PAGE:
Fried chicken philosophy and top-quality product spark Las Vegas cultivator’s success
As far as business philosophies go, it’s tough to come up with one as seemingly out of left field than Matrix NV CEO and co-founder David Z. Tuttleman’s.
“I believe in fried chicken,” he says.
Wait. What? Isn’t he in the cannabis business?
“People think it’s easy, but it’s very complex,” he says of the food and the plant he and his company now cultivate at its Nevada facility. “When done right, it’s extraordinary.”
And so far Tuttleman and his team at Matrix NV in Las Vegas are doing something right, as the company has grown to one of the largest players in the Nevada market, which is quickly becoming one of the largest adult-use cannabis markets in the country.
“The market is very robust and we intend to stay up with it,” he says.
Founded as a medical marijuana cultivator in 2016, Matrix got its recreational cultivation and processing license in 2016. The company now has 18,000 square feet of space, including four bloom rooms that produce about 3,600 pounds of cannabis each year under metal halides for vegetation and high-pressure sodiums for budding, all in a soilless coco and perlite medium.
Co-founder and president Evan Marder handles the day-to-day operations in Las Vegas and while the company’s first harvest was all Gorilla Glue #4, he currently oversees between 25 and 30 cultivars, half of which he says are exclusive to Matrix.
“I’ve been collecting genetics for years and years,” Marder says, adding that Dosido, Tangelope and Super Sour Diesel helped make a name for the company.
The company’s first batch of GG4 received rave reviews and landed the company in some of the city’s top retail stores, including Essence Cannabis on the Strip. From there, word spread.
“The rest is kind of history,” Marder says. “Nevada — especially Las Vegas — is a very small town. It seems big, but everybody knows everybody.”
That said, the Vegas market is “voracious” and continues to grow, according to Tuttleman.
“It’s really an incredible scene,” he says, adding that legions of tourists visit the desert each day to “exercise their adult right to eat, drink and be merry.”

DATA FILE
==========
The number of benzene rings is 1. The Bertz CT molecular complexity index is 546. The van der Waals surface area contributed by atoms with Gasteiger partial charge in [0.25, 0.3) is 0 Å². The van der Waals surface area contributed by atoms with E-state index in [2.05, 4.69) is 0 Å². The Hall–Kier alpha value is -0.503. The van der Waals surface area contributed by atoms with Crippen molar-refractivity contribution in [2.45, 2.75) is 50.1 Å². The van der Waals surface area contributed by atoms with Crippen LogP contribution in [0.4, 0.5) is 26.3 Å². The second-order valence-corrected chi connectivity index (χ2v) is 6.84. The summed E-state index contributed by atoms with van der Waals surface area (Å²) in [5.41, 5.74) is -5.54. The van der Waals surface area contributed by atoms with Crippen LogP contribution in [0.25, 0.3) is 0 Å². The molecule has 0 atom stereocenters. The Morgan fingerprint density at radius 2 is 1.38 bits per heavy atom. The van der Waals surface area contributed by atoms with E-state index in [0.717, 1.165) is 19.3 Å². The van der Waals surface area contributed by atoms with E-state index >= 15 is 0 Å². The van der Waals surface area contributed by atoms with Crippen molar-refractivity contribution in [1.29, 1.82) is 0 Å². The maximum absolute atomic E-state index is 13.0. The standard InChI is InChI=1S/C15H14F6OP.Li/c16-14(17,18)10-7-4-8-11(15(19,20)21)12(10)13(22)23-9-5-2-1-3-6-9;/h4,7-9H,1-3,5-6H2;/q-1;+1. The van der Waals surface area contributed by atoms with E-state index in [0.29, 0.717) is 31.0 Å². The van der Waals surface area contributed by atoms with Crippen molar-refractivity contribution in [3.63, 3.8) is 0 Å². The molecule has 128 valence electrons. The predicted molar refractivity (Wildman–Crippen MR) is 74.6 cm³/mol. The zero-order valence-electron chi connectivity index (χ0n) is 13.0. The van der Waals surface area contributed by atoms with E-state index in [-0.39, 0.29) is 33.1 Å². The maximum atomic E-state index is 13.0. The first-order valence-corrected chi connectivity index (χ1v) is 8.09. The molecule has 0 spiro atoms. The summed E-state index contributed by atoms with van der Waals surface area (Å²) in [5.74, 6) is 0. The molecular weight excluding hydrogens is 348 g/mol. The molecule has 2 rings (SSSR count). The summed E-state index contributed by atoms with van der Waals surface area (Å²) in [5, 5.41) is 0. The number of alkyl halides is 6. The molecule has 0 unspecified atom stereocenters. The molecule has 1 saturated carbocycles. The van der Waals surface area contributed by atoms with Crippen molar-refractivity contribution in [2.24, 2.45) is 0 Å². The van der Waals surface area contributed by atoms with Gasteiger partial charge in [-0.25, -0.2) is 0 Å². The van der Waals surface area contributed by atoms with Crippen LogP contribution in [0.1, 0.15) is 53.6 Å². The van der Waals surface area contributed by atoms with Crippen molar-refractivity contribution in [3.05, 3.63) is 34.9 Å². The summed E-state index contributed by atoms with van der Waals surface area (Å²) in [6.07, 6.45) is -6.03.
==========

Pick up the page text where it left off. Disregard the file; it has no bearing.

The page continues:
As one of the top tourist destinations in the country, about 40 million people visit Las Vegas every year. That huge influx of visitors has helped the city and state’s year-old cannabis industry post some impressive numbers. Retailers in the Silver State racked up nearly $200 million in sales in the first six months (and $30 million in tax dollars for the state), well ahead of the $67 million in sales Washington brought in and the $114 million the Colorado market generated in their first six months of allowing adult-use sales.
“It’s a great environment for people to come and enjoy themselves,” he says.
While Matrix is a Nevada company, its roots stretch back to Wilmington, Delaware in the 1990s, where Tuttleman opened his first Kahunaville restaurant on the city’s burgeoning waterfront. The restaurant was almost immediately successful, but it was unprepared to park the cars that brought all the customers.
So Tuttleman put together a parking crew, led by Marder, who was originally hired as a bouncer. Tuttleman describes Marder as “too vertically challenged to continue as a doorman and too smart to fire.” The former bouncer helped find parking solutions, immediately endearing himself to the boss and eventually working his way up to operations manager at the 100,000-square-foot restaurant complex.
“I was the smallest bouncer out there,” Marder says. “David took a liking to me because I solved a big problem for him.”
By 2001, Marder says he was burnt out at his job in Delaware, so when Tuttleman decided to open a new Kahunaville in Las Vegas, Marder moved west, becoming a “flare bartender” at the new Sin City location.
But even then, Marder had another hobby that he had to keep hidden for obvious reasons: He grew pot in his closet, something he had done since he was a teenager in 1986.
“I got really into growing and never stopped,” he says, adding, “But back in the ’90s, growing marijuana was not a legit profession.”
After moving to Vegas, Marder received his medical card and kept growing for himself. He also had friends in California, where growing for the state’s legal-but-gray medical market was a viable way to make a living and he began to formulate a plan. When it became clear that Nevada would move toward legalizing recreational use, Marder reached back out to Tuttleman with the idea for a business.
However, his initial proposal fell on deaf ears.
Tuttleman comes from one of Philadelphia’s most successful and philanthropic business families. His father, Stanley, made a fortune in the textile industry and the name now graces multiple institutions across the City of Brotherly Love thanks to his generosity.